EWTN Vatican
Pope Francis gets laughs at meeting with big-name comedians

Pope Francis got a chuckle from an audience of comedians on Friday morning after he suggested throwing away his prepared remarks for simply making people laugh with a silly gesture.

Following the advice of St. Thomas Aquinas, who said, “Those who lack playfulness are sinful,” the pope joked that instead of reading his prepared speech, “I’ll do this, and we will all laugh,” as he held his thumb to his head and wiggled his fingers.

Pope Francis opens his remarks to a group of comedians and humorists by making a silly hand gesture during a gathering at the Vatican's Apostolic Palace on June 14, 2024. Credit: Screenshot of closed-circuit television feed
Pope Francis opens his remarks to a group of comedians and humorists by making a silly hand gesture during a gathering at the Vatican's Apostolic Palace on June 14, 2024. Credit: Screenshot of closed-circuit television feed

Pope Francis took the stage in front of over 100 comics, stand-up comedians, and humorists, including Americans Stephen Colbert, Jimmy Fallon, and Conan O’Brien, on June 14 in the largest — and possibly only — gathering of comics in the Vatican since Pope Pius V eliminated the role of the papal jester in the 1500s.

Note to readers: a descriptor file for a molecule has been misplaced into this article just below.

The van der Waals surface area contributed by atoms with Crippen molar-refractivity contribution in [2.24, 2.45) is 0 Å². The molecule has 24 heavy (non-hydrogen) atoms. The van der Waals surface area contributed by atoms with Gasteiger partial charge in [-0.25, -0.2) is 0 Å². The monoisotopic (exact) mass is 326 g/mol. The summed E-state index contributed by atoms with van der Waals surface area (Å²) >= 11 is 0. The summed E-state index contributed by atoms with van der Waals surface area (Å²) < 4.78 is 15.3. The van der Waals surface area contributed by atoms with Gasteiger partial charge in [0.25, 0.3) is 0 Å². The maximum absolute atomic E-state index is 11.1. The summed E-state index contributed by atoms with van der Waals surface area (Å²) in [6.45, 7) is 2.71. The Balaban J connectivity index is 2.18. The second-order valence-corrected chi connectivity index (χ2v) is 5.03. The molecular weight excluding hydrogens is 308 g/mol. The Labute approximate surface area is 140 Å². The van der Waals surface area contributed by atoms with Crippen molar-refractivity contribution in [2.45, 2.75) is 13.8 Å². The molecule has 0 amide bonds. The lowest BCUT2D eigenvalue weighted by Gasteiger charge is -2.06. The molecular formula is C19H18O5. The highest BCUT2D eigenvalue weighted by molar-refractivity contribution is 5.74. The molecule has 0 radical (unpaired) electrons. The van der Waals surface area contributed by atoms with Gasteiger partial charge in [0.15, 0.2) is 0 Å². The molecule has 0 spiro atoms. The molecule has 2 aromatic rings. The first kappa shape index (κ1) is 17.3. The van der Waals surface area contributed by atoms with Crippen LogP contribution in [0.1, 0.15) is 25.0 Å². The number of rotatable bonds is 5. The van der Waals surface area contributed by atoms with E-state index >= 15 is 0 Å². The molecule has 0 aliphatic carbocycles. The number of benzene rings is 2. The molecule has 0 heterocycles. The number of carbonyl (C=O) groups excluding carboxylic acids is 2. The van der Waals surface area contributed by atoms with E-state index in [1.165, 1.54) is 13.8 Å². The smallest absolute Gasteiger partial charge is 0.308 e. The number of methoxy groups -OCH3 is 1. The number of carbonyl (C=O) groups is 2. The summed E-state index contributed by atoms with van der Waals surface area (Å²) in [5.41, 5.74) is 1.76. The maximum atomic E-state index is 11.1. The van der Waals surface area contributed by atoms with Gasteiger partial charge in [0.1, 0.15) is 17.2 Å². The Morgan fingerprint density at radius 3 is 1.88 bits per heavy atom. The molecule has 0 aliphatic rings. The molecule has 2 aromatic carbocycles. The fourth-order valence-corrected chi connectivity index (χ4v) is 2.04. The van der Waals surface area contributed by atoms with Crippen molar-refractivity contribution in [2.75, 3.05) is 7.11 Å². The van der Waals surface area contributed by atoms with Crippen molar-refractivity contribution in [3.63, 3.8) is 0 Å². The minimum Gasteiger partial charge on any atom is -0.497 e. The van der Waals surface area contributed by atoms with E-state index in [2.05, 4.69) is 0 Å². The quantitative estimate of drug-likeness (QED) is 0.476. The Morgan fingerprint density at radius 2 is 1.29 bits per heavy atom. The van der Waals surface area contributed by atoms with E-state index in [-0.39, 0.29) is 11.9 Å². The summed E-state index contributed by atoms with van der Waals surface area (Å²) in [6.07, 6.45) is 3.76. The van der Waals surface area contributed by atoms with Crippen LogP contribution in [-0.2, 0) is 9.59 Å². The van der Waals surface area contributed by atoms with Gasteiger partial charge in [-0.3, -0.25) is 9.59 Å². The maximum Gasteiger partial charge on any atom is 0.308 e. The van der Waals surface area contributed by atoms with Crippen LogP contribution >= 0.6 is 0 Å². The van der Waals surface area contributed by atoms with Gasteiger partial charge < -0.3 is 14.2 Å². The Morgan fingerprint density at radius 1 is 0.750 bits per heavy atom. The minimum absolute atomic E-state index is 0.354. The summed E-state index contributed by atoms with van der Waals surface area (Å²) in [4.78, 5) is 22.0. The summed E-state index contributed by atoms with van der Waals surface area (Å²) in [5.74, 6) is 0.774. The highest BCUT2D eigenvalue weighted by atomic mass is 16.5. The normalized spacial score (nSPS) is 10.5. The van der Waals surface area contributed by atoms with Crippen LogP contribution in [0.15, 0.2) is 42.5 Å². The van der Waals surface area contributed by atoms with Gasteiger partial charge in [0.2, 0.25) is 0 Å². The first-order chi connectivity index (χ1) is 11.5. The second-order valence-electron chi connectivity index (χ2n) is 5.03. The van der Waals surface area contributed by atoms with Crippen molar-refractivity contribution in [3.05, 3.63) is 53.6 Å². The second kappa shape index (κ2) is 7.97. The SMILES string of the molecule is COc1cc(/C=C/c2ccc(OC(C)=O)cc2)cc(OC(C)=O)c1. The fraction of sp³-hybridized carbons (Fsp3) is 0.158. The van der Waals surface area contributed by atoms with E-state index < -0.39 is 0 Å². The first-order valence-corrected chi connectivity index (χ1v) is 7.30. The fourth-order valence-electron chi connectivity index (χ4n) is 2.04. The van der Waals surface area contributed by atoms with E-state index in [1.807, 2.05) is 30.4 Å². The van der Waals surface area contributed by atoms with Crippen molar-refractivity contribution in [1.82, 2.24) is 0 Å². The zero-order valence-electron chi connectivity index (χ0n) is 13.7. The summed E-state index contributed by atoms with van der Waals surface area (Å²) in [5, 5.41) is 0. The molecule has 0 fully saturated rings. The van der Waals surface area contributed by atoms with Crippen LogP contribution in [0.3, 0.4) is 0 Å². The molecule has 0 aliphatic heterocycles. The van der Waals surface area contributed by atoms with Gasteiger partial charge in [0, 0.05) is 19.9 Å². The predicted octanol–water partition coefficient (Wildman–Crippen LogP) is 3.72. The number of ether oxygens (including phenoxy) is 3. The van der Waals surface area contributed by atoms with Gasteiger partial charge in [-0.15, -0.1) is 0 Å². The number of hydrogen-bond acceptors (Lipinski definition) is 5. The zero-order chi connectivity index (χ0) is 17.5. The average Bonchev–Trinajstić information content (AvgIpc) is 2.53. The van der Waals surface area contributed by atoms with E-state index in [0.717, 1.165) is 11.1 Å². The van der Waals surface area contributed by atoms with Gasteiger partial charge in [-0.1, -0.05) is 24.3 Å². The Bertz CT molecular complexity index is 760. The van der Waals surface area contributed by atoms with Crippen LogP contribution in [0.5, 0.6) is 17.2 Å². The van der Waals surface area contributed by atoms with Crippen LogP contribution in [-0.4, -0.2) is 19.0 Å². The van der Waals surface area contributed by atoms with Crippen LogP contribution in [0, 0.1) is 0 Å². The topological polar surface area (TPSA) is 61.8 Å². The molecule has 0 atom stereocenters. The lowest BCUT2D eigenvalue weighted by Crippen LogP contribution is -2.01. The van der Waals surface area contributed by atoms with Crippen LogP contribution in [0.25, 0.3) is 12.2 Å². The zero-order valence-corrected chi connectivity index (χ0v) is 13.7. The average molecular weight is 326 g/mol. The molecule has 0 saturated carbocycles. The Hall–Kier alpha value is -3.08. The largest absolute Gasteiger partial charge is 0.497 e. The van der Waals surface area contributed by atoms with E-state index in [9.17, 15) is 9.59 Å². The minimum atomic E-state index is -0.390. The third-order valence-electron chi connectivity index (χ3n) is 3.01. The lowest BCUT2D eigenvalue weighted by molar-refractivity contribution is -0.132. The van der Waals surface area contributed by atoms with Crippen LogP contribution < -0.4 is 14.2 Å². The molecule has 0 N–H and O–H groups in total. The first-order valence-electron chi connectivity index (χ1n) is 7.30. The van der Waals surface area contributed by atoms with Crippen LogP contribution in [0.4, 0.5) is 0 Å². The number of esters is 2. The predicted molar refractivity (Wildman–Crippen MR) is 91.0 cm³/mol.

U.S. comedians Jim Gaffigan, Chris Rock, Tig Notaro, Mike Birbiglia, Julia Louis-Dreyfus, Kathleen Madigan, and Whoopi Goldberg also took part, as well as American humorist writer David Sedaris and British TV writer and comedian Stephen Merchant.

Improvising, the pontiff said he had been told that morning that there is an Italian saying that “smiling brings good health.” The phrase in Italian, “il sorriso fa buon sangue,” is a variation of an Italian proverb: “Il vino fa buon sangue”; in English, “wine brings good health.”

The June 14 meeting, organized by the Vatican’s Dicastery for Culture and Education and Dicastery for Communication, included 107 comics and humorists from 15 countries.

Pope Francis had high praise for their ability to bring people together through humor.

“In the midst of so much gloomy news, immersed as we are in many social and even personal emergencies, you have the power to spread peace and smiles,” he said.

He called the ability to make people smile amid their problems a “miracle,” praising their ability to “denounce abuses of power” and inappropriate behavior, and to give voice to forgotten situations.

Humor, he added, “does not offend, humiliate, or put people down according to their flaws.”

Late-night talk show host and comedian Jimmy Fallon greets Pope Francis at the Vatican's Apostolic Palace on June 14, 2024. Credit: Vatican Media
Late-night talk show host and comedian Jimmy Fallon greets Pope Francis at the Vatican's Apostolic Palace on June 14, 2024. Credit: Vatican Media

Stephen Colbert told EWTN News after shaking hands with the pope that the connection between faith and humor is “in the back of my mind all the time.”

“I mean, not in the front of my mind, in the front of my mind is what the joke is. But at a certain point in the back of the mind you have to say, ‘Do I want to tell that joke? And does that go with everything else that you are besides a comedian?’”